Last week, we discussed the concept of honor during our pre-class mat chats. We began by working with the kids to come up with a definition. There can be a bit of confusion at this point because there are two definitions of honor that are not related to our topic.
The first is a verb that describes showing respect to someone, as in, “We have a national holiday to honor Dr. Martin Luther King, Jr.” This is an important concept, but is different from what we were teaching in these discussions.
The other definition of honor has to do with “face.” This is an application of the term that is common in the historical South here in the US, but also in ancient tales of knights. For this definition, a person is concerned with their dignity and how their actions, or the actions of others, impacts their appearance or rank in society. You can think of a southern gentlemen being insulted by someone and requiring a duel to regain their honor.
This second definition also moves us away from the topic we were teaching last week. It also introduces concepts that can teach troubling and even harmful responses to conflict.
The definition we used for our mat chats is that honor is the cultivation of integrity in oneself and expressing that integrity through one’s actions. This language might be a bit much for the average child, so we distilled it down to, “Listening to your inner voice or conscience and making choices based on what it tells you.”
Once we had our definition of honor, we had the kids give us examples of times they, or someone they knew, had behaved honorably. From there, we discussed times when it was difficult to do so. This gave us the opportunity to explore where honorable choices broke down for them and troubleshoot for solutions.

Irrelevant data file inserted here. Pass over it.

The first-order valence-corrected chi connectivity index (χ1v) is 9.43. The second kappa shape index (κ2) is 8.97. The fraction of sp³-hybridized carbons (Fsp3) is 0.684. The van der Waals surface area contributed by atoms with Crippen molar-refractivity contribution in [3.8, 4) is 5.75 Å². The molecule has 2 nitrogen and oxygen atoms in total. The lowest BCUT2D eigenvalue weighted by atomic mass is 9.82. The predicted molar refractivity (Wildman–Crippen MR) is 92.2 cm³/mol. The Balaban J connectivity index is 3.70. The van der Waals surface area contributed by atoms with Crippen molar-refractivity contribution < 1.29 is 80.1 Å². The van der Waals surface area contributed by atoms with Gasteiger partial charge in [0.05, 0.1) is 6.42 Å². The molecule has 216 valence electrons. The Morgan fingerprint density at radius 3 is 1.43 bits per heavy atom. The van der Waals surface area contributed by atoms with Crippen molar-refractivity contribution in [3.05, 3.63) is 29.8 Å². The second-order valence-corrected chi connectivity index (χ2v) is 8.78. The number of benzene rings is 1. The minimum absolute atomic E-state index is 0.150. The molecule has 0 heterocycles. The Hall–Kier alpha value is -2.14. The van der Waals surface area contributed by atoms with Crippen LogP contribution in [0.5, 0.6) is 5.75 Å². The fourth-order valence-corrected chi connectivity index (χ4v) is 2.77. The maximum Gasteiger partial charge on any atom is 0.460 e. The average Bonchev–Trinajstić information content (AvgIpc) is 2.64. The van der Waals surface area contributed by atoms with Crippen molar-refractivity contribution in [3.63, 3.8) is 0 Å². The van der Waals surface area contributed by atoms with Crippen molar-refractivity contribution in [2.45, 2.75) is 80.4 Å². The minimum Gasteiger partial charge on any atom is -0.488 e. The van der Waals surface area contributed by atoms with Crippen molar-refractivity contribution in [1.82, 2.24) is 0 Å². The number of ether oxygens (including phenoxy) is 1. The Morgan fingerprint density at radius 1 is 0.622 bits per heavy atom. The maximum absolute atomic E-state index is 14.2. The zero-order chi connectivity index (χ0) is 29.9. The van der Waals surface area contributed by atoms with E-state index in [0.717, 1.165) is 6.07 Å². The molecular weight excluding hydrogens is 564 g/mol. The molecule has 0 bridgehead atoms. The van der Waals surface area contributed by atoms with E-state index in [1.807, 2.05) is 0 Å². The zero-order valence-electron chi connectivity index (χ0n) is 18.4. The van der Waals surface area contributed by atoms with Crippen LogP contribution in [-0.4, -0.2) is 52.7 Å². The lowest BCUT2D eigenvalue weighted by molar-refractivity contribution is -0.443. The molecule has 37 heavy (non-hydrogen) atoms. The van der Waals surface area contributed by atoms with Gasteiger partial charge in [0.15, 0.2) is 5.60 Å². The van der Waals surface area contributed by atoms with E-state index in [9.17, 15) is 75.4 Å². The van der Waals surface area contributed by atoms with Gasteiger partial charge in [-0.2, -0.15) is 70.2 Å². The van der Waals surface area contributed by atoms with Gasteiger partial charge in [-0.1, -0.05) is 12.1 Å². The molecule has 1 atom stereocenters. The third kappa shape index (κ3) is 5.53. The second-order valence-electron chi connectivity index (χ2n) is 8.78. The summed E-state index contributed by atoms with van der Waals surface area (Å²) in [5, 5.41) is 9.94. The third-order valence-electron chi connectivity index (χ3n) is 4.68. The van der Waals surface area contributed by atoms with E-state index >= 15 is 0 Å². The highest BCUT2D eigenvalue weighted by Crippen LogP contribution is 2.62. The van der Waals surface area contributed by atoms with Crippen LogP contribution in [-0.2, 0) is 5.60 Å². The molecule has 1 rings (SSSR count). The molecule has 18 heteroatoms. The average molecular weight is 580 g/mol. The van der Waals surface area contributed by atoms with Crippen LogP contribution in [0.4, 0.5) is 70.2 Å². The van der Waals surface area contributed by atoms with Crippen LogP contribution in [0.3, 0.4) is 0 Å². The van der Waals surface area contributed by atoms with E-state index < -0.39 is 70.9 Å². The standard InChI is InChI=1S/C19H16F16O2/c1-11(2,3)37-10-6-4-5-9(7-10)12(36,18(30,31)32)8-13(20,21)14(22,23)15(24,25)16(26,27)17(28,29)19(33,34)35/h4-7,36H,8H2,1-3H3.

Often, the biggest obstacle to honorable choices and behavior was fear. Fear of things like judgment, embarrassment and getting in trouble. We were then able to review strategies for dealing with fear, such as meditation, relaxation exercises and getting help from a friend, parent or teacher.
There are a couple of things to consider when you discuss this topic with your child.
First, discuss honor in the positive. You want to explore examples of honorable behavior and the value of those actions and feelings, rather discussing dishonor and its consequences. This will help your child see things they can do as opposed to teaching them things to avoid. This approach typically is much more effective.
The other thing is to emphasize what it means to be an honorable person, rather than simply to describe honorable acts.
If you think of a person as being athletic, it is easy to think of them as being special, maybe even gifted. But, if you think of a person as being an athlete, it is easier to think of them as living a particular lifestyle with a specific mindset and commitment.
Someone who is athletic seems more born to it. Someone who is an athlete is that way because they are a product of their choices and hard work.
In the same way, if someone acts honorably, it can be easy to explain that as them just “being a good person.” It speaks more about who they are rather than how they got that way.
If, instead, you explore what it means to be an honorable person, you help create a blueprint for how their effort can get them there.
As always, please leave comments. We’d love to hear about how your conversations go with your child and if you have any requests for mat chat topics!